Wednesday, 2 December 2009

Gosford Park

Lowdown: It’s all about class in this masters and servants story.
Late director Robert Altman is one of those directors I don’t really know how to digest. On one hand, he has made some heavy weight classics in his time: The Long Goodbye and Short Cuts to name just two. On the other hand, while I fully acknowledge his cinematic talent I am still unable to point at a single film of his that knocked me off my seat. 2001’s Gosford Park is no exception.
The first thing you notice about Gosford Park, as the opening credits zoom by, is the extensive list of major big time stars. This park has enough to fill up ten different movies: Maggie Smith, Michael Gambon, Kristin Scott Thomas, Stephen Fry, Clive Owen, Helen Mirren, Emily Watson, Derek Jacobi, Alan Bates and Richard E. Grant to name a few. So you can quickly tell Gosford Park is an actor’s act.
The next thing you notice about Gosford Park, as characters start talking to one another, is that it’s really hard to understand what they’re saying. We’ve watched the film off Channel 7 HD, and I don’t think the people at Channel 7 did anything in particular to damage the presentation but use a copy sporting rather muddy detailed picture and sound. I blame the filmmakers and/or the studios here, because a film like Gosford Park that depends on dialog cannot have its dialog muffled to unintelligible levels. Couple that with Channel 7’s close captioning choosing not to work (there was actually a caption saying that) and you’ll see why my experience with Gosford Park borders the speculative. So read the rest of the review while bearing in mind I only received a part of the total Gosford Park experience.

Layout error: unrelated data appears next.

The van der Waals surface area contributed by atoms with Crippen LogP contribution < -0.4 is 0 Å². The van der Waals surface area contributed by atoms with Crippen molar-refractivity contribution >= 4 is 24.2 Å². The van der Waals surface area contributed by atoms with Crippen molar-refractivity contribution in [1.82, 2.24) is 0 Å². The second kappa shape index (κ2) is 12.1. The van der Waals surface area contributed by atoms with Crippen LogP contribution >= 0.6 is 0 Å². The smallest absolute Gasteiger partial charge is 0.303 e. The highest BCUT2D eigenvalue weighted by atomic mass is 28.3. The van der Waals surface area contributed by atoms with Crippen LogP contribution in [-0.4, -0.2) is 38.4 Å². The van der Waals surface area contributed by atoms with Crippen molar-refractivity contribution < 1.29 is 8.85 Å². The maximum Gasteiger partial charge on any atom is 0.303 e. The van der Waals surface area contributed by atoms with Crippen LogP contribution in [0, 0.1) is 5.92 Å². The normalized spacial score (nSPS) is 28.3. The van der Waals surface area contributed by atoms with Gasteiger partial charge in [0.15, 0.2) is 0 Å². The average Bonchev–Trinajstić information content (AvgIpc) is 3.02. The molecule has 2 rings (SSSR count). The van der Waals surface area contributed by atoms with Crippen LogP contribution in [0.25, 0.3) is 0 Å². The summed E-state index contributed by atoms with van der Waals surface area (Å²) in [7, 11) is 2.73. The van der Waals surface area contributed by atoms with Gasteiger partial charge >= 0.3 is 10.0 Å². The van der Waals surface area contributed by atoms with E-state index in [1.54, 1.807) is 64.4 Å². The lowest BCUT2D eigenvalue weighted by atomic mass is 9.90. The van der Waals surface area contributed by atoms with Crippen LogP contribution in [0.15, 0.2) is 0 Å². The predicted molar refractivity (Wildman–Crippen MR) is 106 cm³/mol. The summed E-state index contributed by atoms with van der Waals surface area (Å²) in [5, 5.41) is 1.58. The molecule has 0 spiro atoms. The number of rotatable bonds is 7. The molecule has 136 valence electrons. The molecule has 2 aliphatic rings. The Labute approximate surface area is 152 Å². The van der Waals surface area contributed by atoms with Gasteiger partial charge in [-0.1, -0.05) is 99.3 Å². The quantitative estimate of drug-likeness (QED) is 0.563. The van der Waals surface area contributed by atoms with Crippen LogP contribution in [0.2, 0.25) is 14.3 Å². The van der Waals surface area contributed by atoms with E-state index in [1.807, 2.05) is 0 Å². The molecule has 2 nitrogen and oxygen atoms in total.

Onto the film itself. Gosford Park is the story of masters and servants told using a classic England of 1932 setting: lots of nobility and rich people gather together at a single mansion under the excuse of forming a hunting party, and they all bring their servants with them. What follows is the story of the masters, the story of the servants, and the stories of their interaction. Oh, and there's a murder in there, too.
At its core, Gosford Park tries to show how the masters and the servants are alike. Both are human beings, with the fallacies involved but also with some good in them (although it's the former that's more emphasized). Watching it, it's quite amazing to accept that people were so class oriented at such recent a time as 1932. Whether we assume the story is historically reliable or not doesn't really matter, as it is obvious that class issues are still a major part of society today and in England in particular; it's just that today money is worshipped much more than class. That attitude is also displayed in the film, as well as an American look towards British ways to represent the way we look now at those ways with a mix of mockery and contempt. I suspect Gosford Park's aim was for us to look ourselves in the mirror and see whether we can honestly mock or whether we're two faced. I think we are; too many of us crave to feel we belong somewhere and to be led, and what better way to satisfy the craving than to invent a class system with its rules and regulations.
Best scene: The servants sit themselves to their dinner table in the order of their masters’ rankings. What a delightful way for Altman to make his statement!
Overall: Good but unexceptional. That is, if I got it right in the first place. 3 out of 5 stars.

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